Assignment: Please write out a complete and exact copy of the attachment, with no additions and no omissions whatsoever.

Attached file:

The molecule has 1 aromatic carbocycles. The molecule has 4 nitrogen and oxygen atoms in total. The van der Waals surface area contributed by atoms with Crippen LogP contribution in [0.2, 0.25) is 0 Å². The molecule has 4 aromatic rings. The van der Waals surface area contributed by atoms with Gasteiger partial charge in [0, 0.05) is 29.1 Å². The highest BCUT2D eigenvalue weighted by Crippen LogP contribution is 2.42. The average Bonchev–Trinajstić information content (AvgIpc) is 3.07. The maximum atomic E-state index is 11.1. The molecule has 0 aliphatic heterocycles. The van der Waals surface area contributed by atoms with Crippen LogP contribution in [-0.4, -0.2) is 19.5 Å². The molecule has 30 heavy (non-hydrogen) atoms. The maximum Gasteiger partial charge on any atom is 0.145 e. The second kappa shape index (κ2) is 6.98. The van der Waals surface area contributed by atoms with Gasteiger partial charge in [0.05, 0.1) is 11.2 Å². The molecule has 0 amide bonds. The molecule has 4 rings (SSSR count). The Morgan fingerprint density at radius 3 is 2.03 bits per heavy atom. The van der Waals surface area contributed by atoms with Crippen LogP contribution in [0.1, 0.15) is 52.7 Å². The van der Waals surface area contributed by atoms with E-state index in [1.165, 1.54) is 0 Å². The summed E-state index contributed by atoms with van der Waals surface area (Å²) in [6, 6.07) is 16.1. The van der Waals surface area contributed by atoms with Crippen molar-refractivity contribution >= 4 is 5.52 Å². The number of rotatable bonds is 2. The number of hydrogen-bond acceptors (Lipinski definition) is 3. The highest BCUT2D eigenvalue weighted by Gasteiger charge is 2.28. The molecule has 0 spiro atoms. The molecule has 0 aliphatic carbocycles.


The molecule has 1 aromatic carbocycles. The molecule has 4 nitrogen and oxygen atoms in total. The van der Waals surface area contributed by atoms with Crippen LogP contribution in [0.2, 0.25) is 0 Å². The molecule has 4 aromatic rings. The van der Waals surface area contributed by atoms with Gasteiger partial charge in [0, 0.05) is 29.1 Å². The highest BCUT2D eigenvalue weighted by Crippen LogP contribution is 2.42. The average Bonchev–Trinajstić information content (AvgIpc) is 3.07. The maximum atomic E-state index is 11.1. The molecule has 0 aliphatic heterocycles. The van der Waals surface area contributed by atoms with Crippen LogP contribution in [-0.4, -0.2) is 19.5 Å². The molecule has 30 heavy (non-hydrogen) atoms. The maximum Gasteiger partial charge on any atom is 0.145 e. The second kappa shape index (κ2) is 6.98. The van der Waals surface area contributed by atoms with Gasteiger partial charge in [0.05, 0.1) is 11.2 Å². The molecule has 0 amide bonds. The molecule has 4 rings (SSSR count). The Morgan fingerprint density at radius 3 is 2.03 bits per heavy atom. The van der Waals surface area contributed by atoms with Crippen LogP contribution in [0.1, 0.15) is 52.7 Å². The van der Waals surface area contributed by atoms with E-state index in [1.165, 1.54) is 0 Å². The summed E-state index contributed by atoms with van der Waals surface area (Å²) in [6, 6.07) is 16.1. The van der Waals surface area contributed by atoms with Crippen molar-refractivity contribution >= 4 is 5.52 Å². The number of rotatable bonds is 2. The number of hydrogen-bond acceptors (Lipinski definition) is 3. The highest BCUT2D eigenvalue weighted by Gasteiger charge is 2.28. The molecule has 0 spiro atoms. The molecule has 0 aliphatic carbocycles.